Image via Pixabay
After the final frost comes and goes, it’s time to spring into action outdoors. And, though warmer weather definitely means you’ll be spending more time maintaining your lawn and plant beds, you should also prepare your home for the spring season. Here is a list of home maintenance chores you need to tackle.
Roofs and Gutters
Many DIY enthusiasts like to start at the top and work their way down when it comes to warmer-weather chores. But, before you ascend your ladder for the first time since taking down holiday lights, spend a few minutes making sure it’s still sturdy.
After inspecting your ladder and setting the base at a safe angle, check your roof for winter damage. If you spot anything suspicious, such as missing shingles, you should probably seek professional help from a trusted roofer unless you are experienced with roof repair.
Next, clean gutters so spring rains don’t end up compromising the home’s siding or foundation. Start by clearing leaves and debris, then make sure your gutters and downspouts are clear and working properly by pouring water into them. A gutter’s goal is to divert water away from a home’s foundation. Water should also be directed away from driveways and walkways, so have someone posted on the ground when you’re testing them to ensure your home is protected from water damage.
And, before you leave the ladder, inspect gutters for holes, corrosion, sagging sections, and damaged or absent fasteners, according to an article from BobVilla.com. If you notice any of these problems, plan on plugging or caulking holes as soon as possible and replacing fasteners where needed. You may even need to replace gutters that can’t be repaired, but it’s a wise investment if your existing system isn’t properly protecting your property.
Driveways, Walkways, and Woodwork
Spring is also the time to check for damage to driveways, paths, and walkways. Repeated freezing and thawing can cause cracks and other damage, which is another good reason to make sure your gutters are not only diverting water away from your home, but also away from walkways where it can cause damage and dangerous slippery spots in colder weather.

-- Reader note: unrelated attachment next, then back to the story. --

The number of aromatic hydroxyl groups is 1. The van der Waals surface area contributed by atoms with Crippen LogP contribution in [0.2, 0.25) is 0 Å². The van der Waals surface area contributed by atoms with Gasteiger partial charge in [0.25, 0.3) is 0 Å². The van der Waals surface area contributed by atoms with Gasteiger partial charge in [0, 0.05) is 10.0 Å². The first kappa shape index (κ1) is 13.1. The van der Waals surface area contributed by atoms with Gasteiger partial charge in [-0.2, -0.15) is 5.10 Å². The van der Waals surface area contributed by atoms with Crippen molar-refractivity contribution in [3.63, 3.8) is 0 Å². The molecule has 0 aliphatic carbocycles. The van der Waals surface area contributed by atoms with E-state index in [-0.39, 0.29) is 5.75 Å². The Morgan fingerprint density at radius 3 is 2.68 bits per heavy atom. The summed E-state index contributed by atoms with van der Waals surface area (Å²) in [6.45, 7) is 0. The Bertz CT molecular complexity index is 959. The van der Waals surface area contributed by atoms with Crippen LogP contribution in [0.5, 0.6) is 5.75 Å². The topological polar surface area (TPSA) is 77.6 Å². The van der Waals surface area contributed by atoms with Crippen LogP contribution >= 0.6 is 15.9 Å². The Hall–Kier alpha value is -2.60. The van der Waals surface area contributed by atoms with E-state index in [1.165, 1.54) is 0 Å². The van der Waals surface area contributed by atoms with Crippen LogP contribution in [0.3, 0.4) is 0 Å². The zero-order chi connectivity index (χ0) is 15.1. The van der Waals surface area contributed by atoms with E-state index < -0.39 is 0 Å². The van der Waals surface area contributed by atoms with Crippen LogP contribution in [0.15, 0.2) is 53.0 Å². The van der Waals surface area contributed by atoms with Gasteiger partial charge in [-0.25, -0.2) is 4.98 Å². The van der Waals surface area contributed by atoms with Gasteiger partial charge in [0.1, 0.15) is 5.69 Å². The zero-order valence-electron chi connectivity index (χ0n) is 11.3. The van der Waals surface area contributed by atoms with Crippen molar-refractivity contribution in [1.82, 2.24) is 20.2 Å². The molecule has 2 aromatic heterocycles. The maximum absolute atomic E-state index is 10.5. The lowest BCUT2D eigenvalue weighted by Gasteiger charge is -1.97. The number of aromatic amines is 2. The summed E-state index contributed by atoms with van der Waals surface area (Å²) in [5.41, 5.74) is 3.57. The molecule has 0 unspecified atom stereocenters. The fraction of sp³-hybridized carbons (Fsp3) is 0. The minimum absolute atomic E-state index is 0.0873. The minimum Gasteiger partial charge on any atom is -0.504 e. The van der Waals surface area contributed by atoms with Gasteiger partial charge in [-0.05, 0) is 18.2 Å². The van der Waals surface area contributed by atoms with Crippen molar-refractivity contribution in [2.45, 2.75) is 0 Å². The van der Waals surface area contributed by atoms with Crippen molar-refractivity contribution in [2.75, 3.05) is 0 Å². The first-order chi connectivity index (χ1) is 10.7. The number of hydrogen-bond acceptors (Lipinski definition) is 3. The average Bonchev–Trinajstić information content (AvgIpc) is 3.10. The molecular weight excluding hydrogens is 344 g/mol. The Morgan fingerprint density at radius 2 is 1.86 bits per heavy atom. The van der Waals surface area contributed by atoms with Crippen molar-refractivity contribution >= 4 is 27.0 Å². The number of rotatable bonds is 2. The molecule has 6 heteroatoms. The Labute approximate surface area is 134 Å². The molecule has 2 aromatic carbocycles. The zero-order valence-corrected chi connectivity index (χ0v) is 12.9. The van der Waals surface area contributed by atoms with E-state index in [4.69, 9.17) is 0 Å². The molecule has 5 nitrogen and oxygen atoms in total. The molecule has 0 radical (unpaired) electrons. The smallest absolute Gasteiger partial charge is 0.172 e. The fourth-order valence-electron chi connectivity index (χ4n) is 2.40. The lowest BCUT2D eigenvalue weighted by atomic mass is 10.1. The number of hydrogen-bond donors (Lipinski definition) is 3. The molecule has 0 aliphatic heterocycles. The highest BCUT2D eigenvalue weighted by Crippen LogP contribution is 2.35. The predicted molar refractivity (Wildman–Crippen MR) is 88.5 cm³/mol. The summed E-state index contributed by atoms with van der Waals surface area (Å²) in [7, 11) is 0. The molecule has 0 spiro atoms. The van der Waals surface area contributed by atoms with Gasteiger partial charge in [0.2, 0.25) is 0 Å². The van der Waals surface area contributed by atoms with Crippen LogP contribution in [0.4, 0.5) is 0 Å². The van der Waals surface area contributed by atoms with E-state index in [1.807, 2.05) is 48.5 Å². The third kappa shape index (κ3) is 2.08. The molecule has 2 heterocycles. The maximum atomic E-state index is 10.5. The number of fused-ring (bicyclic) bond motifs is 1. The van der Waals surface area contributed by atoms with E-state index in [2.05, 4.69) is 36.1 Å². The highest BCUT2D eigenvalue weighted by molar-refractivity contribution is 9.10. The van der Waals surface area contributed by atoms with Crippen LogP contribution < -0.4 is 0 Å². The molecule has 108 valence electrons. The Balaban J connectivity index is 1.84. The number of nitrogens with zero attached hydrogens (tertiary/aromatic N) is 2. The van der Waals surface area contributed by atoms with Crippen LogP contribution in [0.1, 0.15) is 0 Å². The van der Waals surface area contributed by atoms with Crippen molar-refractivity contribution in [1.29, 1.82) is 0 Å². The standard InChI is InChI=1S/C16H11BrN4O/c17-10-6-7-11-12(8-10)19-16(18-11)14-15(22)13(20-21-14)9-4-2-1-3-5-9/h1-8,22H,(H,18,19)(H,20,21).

While you’re inspecting the outside of your property, take the time to repair any woodwork that needs attention. But, before you use tools that may have been in hibernation for the winter, check for damage and deterioration. For example, saw blades may need to be sharpened, and power tools with worn cords probably need to be replaced for safety’s sake. And, if you plan to use power tools outdoors, it may also be practical to invest in high-quality cordless models that suit your needs.
After making repairs, consider resealing decks, fences, railings, trellises, pergolas, and any other outdoor structures. Resealing them annually or every other year will help keep them in prime condition and extend their life, according to an article in The Family Handyman.
You should also ensure your window screens are set for spring. Many homeowners, especially if they live in colder climates, choose to remove window screens to reduce snow buildup on exterior screens, let in more natural light, and boost solar heat gain. If this is the case for you, warmer weather signals a shift when screens should be in place to keep out debris and insects and block the summer sun. And whether you’ve removed screens or not, this is also the ideal time to make sure they are in good condition to let spring breezes in while keeping bugs out.
Before you start opening your windows, make sure your home is ready to filter out the pollen and other airborne allergens that will enter through the screens. If you’ve neglected your air filters since winter, now is a good time to replace them. An air filter subscription will help you keep track of regularly replacing your filters throughout the year, and you can choose the number of filters you need.
So, after you’ve taken care of these seasonal home maintenance chores, feel free to open those windows and feast on some fresh air while admiring your freshly repaired and sealed woodwork. And, should a spring storm blow through, you can also rest assured that your property is protected from water damage.
Bret Engle | DiyGuys.net